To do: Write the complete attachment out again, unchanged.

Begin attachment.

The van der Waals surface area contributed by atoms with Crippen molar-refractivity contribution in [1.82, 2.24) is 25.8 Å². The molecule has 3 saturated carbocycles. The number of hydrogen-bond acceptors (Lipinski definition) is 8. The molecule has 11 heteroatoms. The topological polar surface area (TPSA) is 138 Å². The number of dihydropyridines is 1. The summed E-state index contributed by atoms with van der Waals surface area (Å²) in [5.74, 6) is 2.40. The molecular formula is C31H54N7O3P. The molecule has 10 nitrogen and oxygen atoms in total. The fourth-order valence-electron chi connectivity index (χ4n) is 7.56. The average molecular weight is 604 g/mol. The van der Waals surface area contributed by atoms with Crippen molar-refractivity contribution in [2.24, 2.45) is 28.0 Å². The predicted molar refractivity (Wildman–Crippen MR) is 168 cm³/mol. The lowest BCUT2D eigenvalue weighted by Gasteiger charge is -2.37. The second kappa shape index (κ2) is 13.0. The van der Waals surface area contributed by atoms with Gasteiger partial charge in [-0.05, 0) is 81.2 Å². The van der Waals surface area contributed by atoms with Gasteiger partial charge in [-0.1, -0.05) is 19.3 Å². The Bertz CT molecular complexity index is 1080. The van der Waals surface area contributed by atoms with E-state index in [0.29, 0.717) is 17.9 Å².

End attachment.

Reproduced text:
The van der Waals surface area contributed by atoms with Crippen molar-refractivity contribution in [1.82, 2.24) is 25.8 Å². The molecule has 3 saturated carbocycles. The number of hydrogen-bond acceptors (Lipinski definition) is 8. The molecule has 11 heteroatoms. The topological polar surface area (TPSA) is 138 Å². The number of dihydropyridines is 1. The summed E-state index contributed by atoms with van der Waals surface area (Å²) in [5.74, 6) is 2.40. The molecular formula is C31H54N7O3P. The molecule has 10 nitrogen and oxygen atoms in total. The fourth-order valence-electron chi connectivity index (χ4n) is 7.56. The average molecular weight is 604 g/mol. The van der Waals surface area contributed by atoms with Crippen molar-refractivity contribution in [2.24, 2.45) is 28.0 Å². The predicted molar refractivity (Wildman–Crippen MR) is 168 cm³/mol. The lowest BCUT2D eigenvalue weighted by Gasteiger charge is -2.37. The second kappa shape index (κ2) is 13.0. The van der Waals surface area contributed by atoms with Gasteiger partial charge in [-0.05, 0) is 81.2 Å². The van der Waals surface area contributed by atoms with Gasteiger partial charge in [-0.1, -0.05) is 19.3 Å². The Bertz CT molecular complexity index is 1080. The van der Waals surface area contributed by atoms with E-state index in [0.29, 0.717) is 17.9 Å².